Headstarting is a collaborative effort between WWT, BirdsRussia and the RSPB, and occurs as part of the International Arctic Expedition mounted each year by BirdsRussia under the leadership of Dr. Evgeny Syroechkovskiy.

More from Roland in Meina – playful bears and broken doorbells

08 June

A very wet and quiet day on the surveying front; however, a very busy one for us all in the village. Pavel and Egor moved out to go and stay with Nikolai and Nastai, giving me a chance to give the house a deep clean and make sure everything was in its correct place before the first egg collection, which is planned for Tuesday.

It is also Pavel’s birthday so this evening we were treated to a lovely meal and some of his special and rather strong alcohol as a treat. It was interesting to speak with Roman and Sveta about the numbers of spoon-billed sandpipers that used to breed in Meinypil’gyno before the population crashed – around eighty pairs and this was excluding the Western coastal spit and the area along the Eastern shore of Lake Angavie. Sveta also informed me that at least three pairs used to breed in a grassy area at the end of the Second River, not more than three hundred metres from her house.

09 June

My last day of surveying until we release the young birds at the end of July and Egor had planned a bit of an adventure. We surveyed the Eastern shore of Lake Angavie and in particular the southern end, which comprised some excellent breeding habitat and held two pairs of spoon-billed sandpipers in 2011. First we rowed across a narrow straight to the peninsula at the entrance to the lake. We took two canoes and deflated and hid one on the opposing shore, the reason for this being that any inflatable boat is a great toy for any passing bear and, given that it is a well known fact that bears never look after their toys properly, the inflatable boats are very quickly destroyed!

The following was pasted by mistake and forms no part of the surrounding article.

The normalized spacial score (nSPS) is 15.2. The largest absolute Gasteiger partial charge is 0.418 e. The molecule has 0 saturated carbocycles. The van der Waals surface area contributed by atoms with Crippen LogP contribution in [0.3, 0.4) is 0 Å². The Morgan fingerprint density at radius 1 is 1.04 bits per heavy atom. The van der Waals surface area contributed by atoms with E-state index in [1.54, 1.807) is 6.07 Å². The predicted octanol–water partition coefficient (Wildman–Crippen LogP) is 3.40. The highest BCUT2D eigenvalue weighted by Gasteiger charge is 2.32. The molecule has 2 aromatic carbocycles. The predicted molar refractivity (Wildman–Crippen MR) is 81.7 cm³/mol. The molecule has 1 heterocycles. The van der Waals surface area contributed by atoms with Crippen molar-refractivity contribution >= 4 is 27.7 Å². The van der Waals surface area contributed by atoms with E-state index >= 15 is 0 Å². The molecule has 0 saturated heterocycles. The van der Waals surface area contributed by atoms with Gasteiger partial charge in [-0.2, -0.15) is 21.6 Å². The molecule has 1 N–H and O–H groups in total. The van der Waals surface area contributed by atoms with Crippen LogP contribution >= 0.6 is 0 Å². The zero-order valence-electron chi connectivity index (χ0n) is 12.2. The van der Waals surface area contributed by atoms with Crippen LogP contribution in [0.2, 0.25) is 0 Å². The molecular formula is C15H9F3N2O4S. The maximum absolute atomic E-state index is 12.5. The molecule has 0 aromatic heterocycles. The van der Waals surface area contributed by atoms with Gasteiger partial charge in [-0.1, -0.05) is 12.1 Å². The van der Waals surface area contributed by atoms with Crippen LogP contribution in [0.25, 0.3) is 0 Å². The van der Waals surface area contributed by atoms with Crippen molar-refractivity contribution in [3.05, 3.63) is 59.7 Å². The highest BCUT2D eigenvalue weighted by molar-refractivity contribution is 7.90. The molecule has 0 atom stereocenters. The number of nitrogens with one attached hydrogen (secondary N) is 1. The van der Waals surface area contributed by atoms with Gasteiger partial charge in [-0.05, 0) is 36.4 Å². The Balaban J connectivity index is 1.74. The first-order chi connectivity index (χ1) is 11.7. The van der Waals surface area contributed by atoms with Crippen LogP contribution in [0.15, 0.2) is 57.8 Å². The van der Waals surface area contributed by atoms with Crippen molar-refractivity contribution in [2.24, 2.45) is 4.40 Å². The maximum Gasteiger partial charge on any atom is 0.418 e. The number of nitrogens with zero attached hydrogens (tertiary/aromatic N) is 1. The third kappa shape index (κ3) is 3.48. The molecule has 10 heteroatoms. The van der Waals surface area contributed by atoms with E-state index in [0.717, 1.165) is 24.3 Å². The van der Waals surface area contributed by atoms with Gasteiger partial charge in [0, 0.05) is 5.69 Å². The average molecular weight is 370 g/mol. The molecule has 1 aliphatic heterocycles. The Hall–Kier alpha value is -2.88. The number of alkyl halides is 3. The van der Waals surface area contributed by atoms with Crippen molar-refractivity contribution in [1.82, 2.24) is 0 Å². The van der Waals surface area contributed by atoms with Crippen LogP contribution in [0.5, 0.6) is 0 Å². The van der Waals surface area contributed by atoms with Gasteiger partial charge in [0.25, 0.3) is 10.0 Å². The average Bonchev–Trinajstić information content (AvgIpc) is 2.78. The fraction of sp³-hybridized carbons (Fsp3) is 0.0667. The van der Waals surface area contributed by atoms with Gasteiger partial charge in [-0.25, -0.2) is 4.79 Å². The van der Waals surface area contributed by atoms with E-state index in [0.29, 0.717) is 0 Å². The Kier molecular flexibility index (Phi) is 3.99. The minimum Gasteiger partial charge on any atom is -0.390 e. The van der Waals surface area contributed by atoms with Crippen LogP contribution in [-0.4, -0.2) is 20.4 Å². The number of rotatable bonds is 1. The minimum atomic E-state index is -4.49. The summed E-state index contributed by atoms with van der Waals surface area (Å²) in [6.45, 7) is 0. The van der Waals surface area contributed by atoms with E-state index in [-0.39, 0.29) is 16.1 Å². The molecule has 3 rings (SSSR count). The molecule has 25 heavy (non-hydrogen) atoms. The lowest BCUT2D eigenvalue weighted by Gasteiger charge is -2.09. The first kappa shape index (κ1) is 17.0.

That done, we headed back and set off for the southern end of the lake to repeat to process and start surveying. As we walked along the coastal spit toward the survey area, we came across a number of old Kerrik settlements that reminded me a little of Skara Brae on Orkney. The Kerrik were a group of people who lived along the coast, hunting walrus predominantly. Unfortunately during the 19th century hunters coming over mostly from Alaska killed most of the walrus for their ivory and forced the remainder out to the relative safety of the offshore banks. This had disastrous consequences for the Kerrik people, with their last living member dying in Meinypil’gyno twenty years ago.

Unfortunately we saw no spoon-billed sandpipers, even though there was clearly no shortage of suitable breeding habitat. Although not many birds were observed, the trek was not uneventful as these remote areas close to the coast tend to hold higher numbers of bears, both because fewer people go there and because there are often whale and walrus carcasses washed up on the shore. Early on I was grateful for the warning over the radio from Egor that through the fog, just on the other side of the ridge, there was a bear. Thus avoiding one of those embarrassing situations of coming face to face with a surprised bear miles from anywhere in thick fog.